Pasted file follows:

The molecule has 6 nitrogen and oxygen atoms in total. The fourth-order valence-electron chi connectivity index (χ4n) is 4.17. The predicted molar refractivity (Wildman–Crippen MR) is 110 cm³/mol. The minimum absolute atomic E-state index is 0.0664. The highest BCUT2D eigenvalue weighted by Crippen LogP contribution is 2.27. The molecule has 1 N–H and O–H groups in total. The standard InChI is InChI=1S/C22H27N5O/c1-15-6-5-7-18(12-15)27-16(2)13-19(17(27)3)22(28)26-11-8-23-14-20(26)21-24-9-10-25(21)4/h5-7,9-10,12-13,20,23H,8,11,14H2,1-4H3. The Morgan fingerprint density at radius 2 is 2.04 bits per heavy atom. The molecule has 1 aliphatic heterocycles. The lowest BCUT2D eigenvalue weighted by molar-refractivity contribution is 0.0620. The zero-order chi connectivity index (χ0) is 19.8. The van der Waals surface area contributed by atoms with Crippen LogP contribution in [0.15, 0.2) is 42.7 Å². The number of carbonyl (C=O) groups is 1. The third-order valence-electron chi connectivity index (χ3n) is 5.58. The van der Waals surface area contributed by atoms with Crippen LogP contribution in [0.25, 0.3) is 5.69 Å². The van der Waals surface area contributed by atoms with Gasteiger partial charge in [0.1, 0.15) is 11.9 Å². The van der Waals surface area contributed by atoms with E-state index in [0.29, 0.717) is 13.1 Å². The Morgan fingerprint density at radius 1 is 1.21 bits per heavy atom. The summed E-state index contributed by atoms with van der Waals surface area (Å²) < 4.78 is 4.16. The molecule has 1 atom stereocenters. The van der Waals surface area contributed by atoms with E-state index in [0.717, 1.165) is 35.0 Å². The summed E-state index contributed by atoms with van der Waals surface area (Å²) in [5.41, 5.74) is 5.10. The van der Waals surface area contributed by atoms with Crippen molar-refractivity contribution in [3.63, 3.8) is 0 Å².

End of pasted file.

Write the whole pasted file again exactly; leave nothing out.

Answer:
The molecule has 6 nitrogen and oxygen atoms in total. The fourth-order valence-electron chi connectivity index (χ4n) is 4.17. The predicted molar refractivity (Wildman–Crippen MR) is 110 cm³/mol. The minimum absolute atomic E-state index is 0.0664. The highest BCUT2D eigenvalue weighted by Crippen LogP contribution is 2.27. The molecule has 1 N–H and O–H groups in total. The standard InChI is InChI=1S/C22H27N5O/c1-15-6-5-7-18(12-15)27-16(2)13-19(17(27)3)22(28)26-11-8-23-14-20(26)21-24-9-10-25(21)4/h5-7,9-10,12-13,20,23H,8,11,14H2,1-4H3. The Morgan fingerprint density at radius 2 is 2.04 bits per heavy atom. The molecule has 1 aliphatic heterocycles. The lowest BCUT2D eigenvalue weighted by molar-refractivity contribution is 0.0620. The zero-order chi connectivity index (χ0) is 19.8. The van der Waals surface area contributed by atoms with Crippen LogP contribution in [0.15, 0.2) is 42.7 Å². The number of carbonyl (C=O) groups is 1. The third-order valence-electron chi connectivity index (χ3n) is 5.58. The van der Waals surface area contributed by atoms with Crippen LogP contribution in [0.25, 0.3) is 5.69 Å². The van der Waals surface area contributed by atoms with Gasteiger partial charge in [0.1, 0.15) is 11.9 Å². The van der Waals surface area contributed by atoms with E-state index in [0.29, 0.717) is 13.1 Å². The Morgan fingerprint density at radius 1 is 1.21 bits per heavy atom. The summed E-state index contributed by atoms with van der Waals surface area (Å²) < 4.78 is 4.16. The molecule has 1 atom stereocenters. The van der Waals surface area contributed by atoms with E-state index in [0.717, 1.165) is 35.0 Å². The summed E-state index contributed by atoms with van der Waals surface area (Å²) in [5.41, 5.74) is 5.10. The van der Waals surface area contributed by atoms with Crippen molar-refractivity contribution in [3.63, 3.8) is 0 Å².